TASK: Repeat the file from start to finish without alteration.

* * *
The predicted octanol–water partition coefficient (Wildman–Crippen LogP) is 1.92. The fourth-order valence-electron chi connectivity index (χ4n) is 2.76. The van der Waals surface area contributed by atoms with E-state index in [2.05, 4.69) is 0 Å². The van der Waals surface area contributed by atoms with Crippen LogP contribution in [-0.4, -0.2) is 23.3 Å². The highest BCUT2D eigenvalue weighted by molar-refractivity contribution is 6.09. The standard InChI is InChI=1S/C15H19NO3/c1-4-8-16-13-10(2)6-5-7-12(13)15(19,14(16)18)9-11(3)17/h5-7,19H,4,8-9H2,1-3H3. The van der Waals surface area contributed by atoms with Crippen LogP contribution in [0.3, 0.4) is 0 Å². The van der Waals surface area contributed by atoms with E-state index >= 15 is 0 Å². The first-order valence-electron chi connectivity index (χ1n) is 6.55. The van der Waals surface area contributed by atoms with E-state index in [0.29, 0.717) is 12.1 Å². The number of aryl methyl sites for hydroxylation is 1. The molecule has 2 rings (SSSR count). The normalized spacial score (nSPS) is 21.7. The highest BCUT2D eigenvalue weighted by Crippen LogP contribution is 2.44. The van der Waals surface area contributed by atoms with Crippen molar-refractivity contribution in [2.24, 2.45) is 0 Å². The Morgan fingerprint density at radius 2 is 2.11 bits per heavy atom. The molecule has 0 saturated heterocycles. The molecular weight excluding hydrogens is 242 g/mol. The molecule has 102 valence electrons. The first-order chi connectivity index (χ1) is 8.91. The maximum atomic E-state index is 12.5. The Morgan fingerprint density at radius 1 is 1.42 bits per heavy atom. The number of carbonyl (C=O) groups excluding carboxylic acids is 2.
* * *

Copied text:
The predicted octanol–water partition coefficient (Wildman–Crippen LogP) is 1.92. The fourth-order valence-electron chi connectivity index (χ4n) is 2.76. The van der Waals surface area contributed by atoms with E-state index in [2.05, 4.69) is 0 Å². The van der Waals surface area contributed by atoms with Crippen LogP contribution in [-0.4, -0.2) is 23.3 Å². The highest BCUT2D eigenvalue weighted by molar-refractivity contribution is 6.09. The standard InChI is InChI=1S/C15H19NO3/c1-4-8-16-13-10(2)6-5-7-12(13)15(19,14(16)18)9-11(3)17/h5-7,19H,4,8-9H2,1-3H3. The van der Waals surface area contributed by atoms with Crippen LogP contribution in [0.3, 0.4) is 0 Å². The van der Waals surface area contributed by atoms with E-state index >= 15 is 0 Å². The first-order valence-electron chi connectivity index (χ1n) is 6.55. The van der Waals surface area contributed by atoms with E-state index in [0.29, 0.717) is 12.1 Å². The number of aryl methyl sites for hydroxylation is 1. The molecule has 2 rings (SSSR count). The normalized spacial score (nSPS) is 21.7. The highest BCUT2D eigenvalue weighted by Crippen LogP contribution is 2.44. The van der Waals surface area contributed by atoms with Crippen molar-refractivity contribution in [2.24, 2.45) is 0 Å². The Morgan fingerprint density at radius 2 is 2.11 bits per heavy atom. The molecule has 0 saturated heterocycles. The molecular weight excluding hydrogens is 242 g/mol. The molecule has 102 valence electrons. The first-order chi connectivity index (χ1) is 8.91. The maximum atomic E-state index is 12.5. The Morgan fingerprint density at radius 1 is 1.42 bits per heavy atom. The number of carbonyl (C=O) groups excluding carboxylic acids is 2.